Stop Acting

Whether you’re Brad Pitt or Halle Berry—or even someone new to show business—acting coach Margie Haber ’68 has some advice for you: stop acting.

Those two words are at the root of her philosophy, which encourages actors to think less—and react and connect more. For Margie, scenes are “slices of life,” which actors have the privilege to live and experience.

She has spread that philosophy through her own Los Angeles studio, where she has worked with Pitt and Berry, as well as Vince Vaughn, Mariska Hargitay, Kristin Davis, and Lisa Rinna. Now she’s reaching even more people through her Stop Acting iPhone and iPad app. Margie has been part of the industry for over 35 years as both an actress and coach. Her experience has taught her that the often-intimidating audition process is just like living life, albeit more quickly and more thoroughly.

“I teach living the life. I don’t teach acting anymore,” she says. “It’s really about changing your approach to communication. Most actors come from the character part all the time and leave themselves out of it. Bringing yourself is one of the most important parts of the whole experience. What makes me happy is that I can get people to embrace who they are.”

The Stop Acting digital class app has three hours of video of Margie teaching her philosophy, allowing learners to observe her behavior.


In the studio, Margie’s skills and expertise are in high demand. She is currently working on eight films, four television series, and ongoing classes and intensives.

“I am addicted to changing people’s lives,” she says. “You think it’s going to be an audition class, and it turns out to be a life class. And I’m right there with you as we journey together. It has changed me, and I’m humbled by how it has made my life and my relationships richer.”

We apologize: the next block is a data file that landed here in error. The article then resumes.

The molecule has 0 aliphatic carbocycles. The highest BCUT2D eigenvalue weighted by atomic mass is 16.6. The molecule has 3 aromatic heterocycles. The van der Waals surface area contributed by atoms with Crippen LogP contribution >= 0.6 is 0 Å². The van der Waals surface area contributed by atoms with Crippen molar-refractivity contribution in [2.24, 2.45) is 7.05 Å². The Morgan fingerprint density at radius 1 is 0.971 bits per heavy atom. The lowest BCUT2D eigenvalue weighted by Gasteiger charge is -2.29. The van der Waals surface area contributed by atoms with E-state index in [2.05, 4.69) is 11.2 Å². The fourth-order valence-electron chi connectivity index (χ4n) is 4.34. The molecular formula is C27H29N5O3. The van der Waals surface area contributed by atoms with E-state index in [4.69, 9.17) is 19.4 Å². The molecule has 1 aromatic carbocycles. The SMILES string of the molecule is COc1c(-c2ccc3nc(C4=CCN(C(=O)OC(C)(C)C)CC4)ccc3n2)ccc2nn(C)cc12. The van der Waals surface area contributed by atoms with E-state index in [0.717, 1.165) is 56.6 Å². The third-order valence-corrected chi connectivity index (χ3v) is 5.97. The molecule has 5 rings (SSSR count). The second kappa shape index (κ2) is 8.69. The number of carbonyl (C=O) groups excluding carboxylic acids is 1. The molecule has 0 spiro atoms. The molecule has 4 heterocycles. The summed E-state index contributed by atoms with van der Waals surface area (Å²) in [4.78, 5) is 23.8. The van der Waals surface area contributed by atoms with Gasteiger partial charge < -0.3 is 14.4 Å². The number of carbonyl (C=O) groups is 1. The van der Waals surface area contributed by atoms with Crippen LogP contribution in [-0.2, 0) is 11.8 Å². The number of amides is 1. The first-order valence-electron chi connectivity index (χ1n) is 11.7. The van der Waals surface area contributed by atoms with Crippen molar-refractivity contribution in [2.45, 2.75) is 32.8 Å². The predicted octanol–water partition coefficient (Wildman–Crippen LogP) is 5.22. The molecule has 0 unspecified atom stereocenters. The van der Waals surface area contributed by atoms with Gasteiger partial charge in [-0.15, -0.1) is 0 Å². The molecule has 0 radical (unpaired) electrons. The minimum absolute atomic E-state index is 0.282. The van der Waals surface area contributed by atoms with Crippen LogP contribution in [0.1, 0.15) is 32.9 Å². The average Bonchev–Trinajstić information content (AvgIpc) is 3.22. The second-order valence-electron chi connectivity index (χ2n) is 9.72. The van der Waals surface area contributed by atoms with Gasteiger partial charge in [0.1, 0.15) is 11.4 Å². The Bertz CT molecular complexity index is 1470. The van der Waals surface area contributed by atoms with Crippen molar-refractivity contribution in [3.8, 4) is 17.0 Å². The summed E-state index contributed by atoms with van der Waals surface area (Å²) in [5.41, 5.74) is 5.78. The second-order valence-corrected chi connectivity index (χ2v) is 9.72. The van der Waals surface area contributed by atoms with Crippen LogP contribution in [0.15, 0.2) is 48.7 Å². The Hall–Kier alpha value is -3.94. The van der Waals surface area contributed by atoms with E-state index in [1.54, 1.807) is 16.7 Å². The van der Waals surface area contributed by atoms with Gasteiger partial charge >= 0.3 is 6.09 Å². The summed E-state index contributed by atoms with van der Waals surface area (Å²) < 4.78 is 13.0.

Margie has always taught in some way, beginning as a speech pathologist before moving to Los Angeles to act in commercials and several TV shows. When she began as an acting coach, she adopted the “phrase technique” from her studies as a speech pathology major at IC, teaching people how to read scripts and lines in phrases rather than getting caught up in memorizing words.

“What I learned at Ithaca College as a speech therapist was very valuable in learning communication studies. I was always a teacher; I always taught even though I was acting. My true passion was to teach,” she says. “You don’t have to teach people and be superior to them; you can be equal to them.”

Margie makes sure all of her students are staying healthy both mentally and physically, so they are able to focus and connect with the lives they are trying to portray on-screen or onstage.

“You need to be a healthy actor,” she says. “You do it all through your imagination, and if your imagination is not available to you, you’re not going to be the best you can be.”

Margie is working to open a studio in Australia and will continue her international studies program, where students come to L.A. from all over for a two-week intensive course.

“I’m more successful now than I ever have been because the word has spread to stop acting and live a life,” she says.